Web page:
Decade Of Anguish For Smolinskis As They Press For Answers About Their Missing Son, Billy

                                                           By John Murray

   Ten years after his 31-year-old son vanished from Waterbury, Bill Smolinski Sr. uncorked a raw emotional speech last night during a Missing Persons Vigil held on the Naugatuck Green. When Billy Smolinski disappeared on August 24th, 2004, his family had trouble getting the Waterbury PD to take the report of a missing adult male seriously. Frustrated, the family had little choice but to search for Billy themselves. The results have been nightmarish.

   Janice Smolinski was arrested in 2005 (the charges were quickly dismissed), and she and her daughter Paula were sued in a bizarre lawsuit filed by Billy's former girlfriend, Madeline Gleason. Despite numerous punches in the face by law enforcement and the justice system, the Smolinski family has continued to press forward to seek answers. They are driven by faith, hope and love, but after a decade of frustration, anger has taken hold. They have broken ties with police, and find themselves increasingly isolated in their search for Billy. Tips continue to come into a hotline, but without a working (and trusting) relationship with police, the Smolinskis pursue the leads by themselves.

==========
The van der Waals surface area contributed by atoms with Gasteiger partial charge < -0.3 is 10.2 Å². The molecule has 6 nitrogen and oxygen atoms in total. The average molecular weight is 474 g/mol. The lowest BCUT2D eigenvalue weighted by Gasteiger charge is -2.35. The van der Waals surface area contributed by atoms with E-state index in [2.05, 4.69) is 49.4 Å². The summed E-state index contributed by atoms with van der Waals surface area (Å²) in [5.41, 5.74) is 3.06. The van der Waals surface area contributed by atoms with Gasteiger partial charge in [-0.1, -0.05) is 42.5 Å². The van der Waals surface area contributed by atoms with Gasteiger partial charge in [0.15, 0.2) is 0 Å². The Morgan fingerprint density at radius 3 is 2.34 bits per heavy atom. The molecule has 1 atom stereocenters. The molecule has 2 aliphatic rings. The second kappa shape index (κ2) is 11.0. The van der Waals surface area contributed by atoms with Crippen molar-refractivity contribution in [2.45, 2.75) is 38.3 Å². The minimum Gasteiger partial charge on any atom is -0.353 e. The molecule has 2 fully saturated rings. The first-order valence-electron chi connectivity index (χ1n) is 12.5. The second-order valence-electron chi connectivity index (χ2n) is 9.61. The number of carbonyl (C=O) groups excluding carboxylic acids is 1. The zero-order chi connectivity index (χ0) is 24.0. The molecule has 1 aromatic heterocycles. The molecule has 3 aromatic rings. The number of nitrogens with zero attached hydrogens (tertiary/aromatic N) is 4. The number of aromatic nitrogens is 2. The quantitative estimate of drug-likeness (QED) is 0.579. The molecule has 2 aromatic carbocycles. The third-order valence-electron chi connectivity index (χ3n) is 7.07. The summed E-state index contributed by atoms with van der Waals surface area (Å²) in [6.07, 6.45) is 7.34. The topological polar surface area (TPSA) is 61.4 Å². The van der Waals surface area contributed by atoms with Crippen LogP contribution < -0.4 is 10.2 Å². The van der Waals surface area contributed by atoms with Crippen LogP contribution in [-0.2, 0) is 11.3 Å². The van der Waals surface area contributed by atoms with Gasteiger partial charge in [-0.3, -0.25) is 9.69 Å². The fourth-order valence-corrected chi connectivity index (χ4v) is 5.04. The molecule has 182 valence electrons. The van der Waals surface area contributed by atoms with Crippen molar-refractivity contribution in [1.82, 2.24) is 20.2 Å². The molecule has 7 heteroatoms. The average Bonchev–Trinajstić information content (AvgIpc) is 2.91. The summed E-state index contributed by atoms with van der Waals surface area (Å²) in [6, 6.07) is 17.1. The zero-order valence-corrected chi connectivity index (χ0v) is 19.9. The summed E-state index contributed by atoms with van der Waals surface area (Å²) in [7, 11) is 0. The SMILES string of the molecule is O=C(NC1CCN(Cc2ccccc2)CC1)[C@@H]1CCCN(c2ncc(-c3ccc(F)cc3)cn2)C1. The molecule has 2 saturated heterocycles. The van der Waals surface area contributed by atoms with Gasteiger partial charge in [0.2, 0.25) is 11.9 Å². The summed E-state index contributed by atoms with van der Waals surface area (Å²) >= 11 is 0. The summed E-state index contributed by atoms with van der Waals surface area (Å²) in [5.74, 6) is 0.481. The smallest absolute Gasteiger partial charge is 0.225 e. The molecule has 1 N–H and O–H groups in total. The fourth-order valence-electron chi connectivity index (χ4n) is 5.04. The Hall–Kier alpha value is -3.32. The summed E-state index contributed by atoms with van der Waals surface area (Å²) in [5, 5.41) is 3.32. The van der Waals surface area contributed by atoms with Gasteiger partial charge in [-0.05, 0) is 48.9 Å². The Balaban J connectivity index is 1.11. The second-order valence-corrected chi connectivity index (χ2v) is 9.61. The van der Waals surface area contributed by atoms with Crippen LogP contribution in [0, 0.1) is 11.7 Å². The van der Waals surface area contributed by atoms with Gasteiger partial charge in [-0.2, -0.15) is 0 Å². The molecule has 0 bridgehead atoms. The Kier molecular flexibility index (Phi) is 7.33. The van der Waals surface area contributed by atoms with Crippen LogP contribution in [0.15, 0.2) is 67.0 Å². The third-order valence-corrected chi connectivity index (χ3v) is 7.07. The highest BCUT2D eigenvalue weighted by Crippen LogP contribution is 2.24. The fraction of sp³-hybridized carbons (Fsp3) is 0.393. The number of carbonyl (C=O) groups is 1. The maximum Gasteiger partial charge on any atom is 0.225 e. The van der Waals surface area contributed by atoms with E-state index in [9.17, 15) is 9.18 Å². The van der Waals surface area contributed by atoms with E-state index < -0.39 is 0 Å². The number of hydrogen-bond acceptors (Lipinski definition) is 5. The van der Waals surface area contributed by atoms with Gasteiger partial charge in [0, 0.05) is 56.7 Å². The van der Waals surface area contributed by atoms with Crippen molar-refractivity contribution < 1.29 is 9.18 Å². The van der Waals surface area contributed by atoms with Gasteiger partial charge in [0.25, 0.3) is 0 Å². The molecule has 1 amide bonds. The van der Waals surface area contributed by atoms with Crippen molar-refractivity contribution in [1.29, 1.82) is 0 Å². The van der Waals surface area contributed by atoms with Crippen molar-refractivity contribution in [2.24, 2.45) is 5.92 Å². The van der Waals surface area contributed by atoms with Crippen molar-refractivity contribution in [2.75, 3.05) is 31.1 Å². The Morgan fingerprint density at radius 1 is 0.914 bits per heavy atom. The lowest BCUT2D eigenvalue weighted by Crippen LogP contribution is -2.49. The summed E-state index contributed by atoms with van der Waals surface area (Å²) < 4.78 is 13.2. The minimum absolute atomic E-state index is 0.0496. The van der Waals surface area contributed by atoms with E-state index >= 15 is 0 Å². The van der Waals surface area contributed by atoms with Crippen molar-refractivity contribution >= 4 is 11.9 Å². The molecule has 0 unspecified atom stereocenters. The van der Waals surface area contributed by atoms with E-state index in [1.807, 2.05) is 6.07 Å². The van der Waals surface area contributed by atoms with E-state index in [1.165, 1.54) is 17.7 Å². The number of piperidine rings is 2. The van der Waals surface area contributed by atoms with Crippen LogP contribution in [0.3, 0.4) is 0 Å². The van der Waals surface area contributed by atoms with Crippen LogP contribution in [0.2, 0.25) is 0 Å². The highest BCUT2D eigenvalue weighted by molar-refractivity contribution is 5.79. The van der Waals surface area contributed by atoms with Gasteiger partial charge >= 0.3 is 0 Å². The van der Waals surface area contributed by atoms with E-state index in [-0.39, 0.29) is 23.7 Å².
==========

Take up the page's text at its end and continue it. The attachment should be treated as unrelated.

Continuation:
The lawsuit (which they lost) is headed to the Connecticut Supreme Court on appeal, and their story was recently featured in an eight-page spread in Newsweek Magazine.
Jan and Bill Smolinski are hard working decent people who have been wronged by a broken system that they have sought to fix. State and federal legislation has been crafted as a direct result of the Smolinksi case, and the Waterbury PD has changed it's policy in handling reports of missing adults.


   Will Jan and Bill ever find the remains of their missing/murdered son? The odds lessen with every passing day. Ironically, the best chance the Smolinskis have of finding Billy is to re-engage local and state police in open and blunt dialogue, and hold the police accountable through the harsh spotlight of local, state and national media outlets.
At this point, it's the only way to safely move forward.